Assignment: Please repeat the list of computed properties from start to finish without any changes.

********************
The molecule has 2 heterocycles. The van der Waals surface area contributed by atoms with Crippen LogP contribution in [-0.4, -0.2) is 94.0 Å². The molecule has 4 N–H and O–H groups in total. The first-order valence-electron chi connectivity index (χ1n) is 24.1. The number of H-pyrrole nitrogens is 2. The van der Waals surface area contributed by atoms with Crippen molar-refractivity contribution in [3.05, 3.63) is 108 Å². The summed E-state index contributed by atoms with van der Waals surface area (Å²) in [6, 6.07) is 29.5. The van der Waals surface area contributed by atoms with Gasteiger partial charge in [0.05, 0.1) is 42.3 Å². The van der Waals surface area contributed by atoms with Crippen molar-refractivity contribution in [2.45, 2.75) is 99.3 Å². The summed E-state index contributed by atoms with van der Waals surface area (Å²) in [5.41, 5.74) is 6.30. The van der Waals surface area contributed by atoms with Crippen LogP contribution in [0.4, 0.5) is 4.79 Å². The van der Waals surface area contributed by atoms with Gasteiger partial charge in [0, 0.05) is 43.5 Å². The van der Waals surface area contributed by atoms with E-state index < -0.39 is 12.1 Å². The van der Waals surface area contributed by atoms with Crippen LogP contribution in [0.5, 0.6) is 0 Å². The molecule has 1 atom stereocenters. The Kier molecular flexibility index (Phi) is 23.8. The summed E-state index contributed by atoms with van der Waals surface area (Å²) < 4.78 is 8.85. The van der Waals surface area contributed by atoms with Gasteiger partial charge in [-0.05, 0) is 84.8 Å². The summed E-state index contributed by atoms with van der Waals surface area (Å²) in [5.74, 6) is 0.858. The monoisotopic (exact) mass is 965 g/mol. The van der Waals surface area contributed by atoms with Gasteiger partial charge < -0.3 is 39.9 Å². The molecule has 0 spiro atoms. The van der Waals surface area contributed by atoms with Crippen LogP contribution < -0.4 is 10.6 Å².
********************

The molecule has 2 heterocycles. The van der Waals surface area contributed by atoms with Crippen LogP contribution in [-0.4, -0.2) is 94.0 Å². The molecule has 4 N–H and O–H groups in total. The first-order valence-electron chi connectivity index (χ1n) is 24.1. The number of H-pyrrole nitrogens is 2. The van der Waals surface area contributed by atoms with Crippen molar-refractivity contribution in [3.05, 3.63) is 108 Å². The summed E-state index contributed by atoms with van der Waals surface area (Å²) in [6, 6.07) is 29.5. The van der Waals surface area contributed by atoms with Gasteiger partial charge in [0.05, 0.1) is 42.3 Å². The van der Waals surface area contributed by atoms with Crippen molar-refractivity contribution in [2.45, 2.75) is 99.3 Å². The summed E-state index contributed by atoms with van der Waals surface area (Å²) in [5.41, 5.74) is 6.30. The van der Waals surface area contributed by atoms with Crippen LogP contribution in [0.4, 0.5) is 4.79 Å². The van der Waals surface area contributed by atoms with Gasteiger partial charge in [0, 0.05) is 43.5 Å². The van der Waals surface area contributed by atoms with E-state index < -0.39 is 12.1 Å². The van der Waals surface area contributed by atoms with Crippen LogP contribution in [0.5, 0.6) is 0 Å². The molecule has 1 atom stereocenters. The Kier molecular flexibility index (Phi) is 23.8. The summed E-state index contributed by atoms with van der Waals surface area (Å²) < 4.78 is 8.85. The van der Waals surface area contributed by atoms with Gasteiger partial charge in [-0.05, 0) is 84.8 Å². The summed E-state index contributed by atoms with van der Waals surface area (Å²) in [5.74, 6) is 0.858. The monoisotopic (exact) mass is 965 g/mol. The van der Waals surface area contributed by atoms with Gasteiger partial charge < -0.3 is 39.9 Å². The molecule has 0 spiro atoms. The van der Waals surface area contributed by atoms with Crippen LogP contribution < -0.4 is 10.6 Å².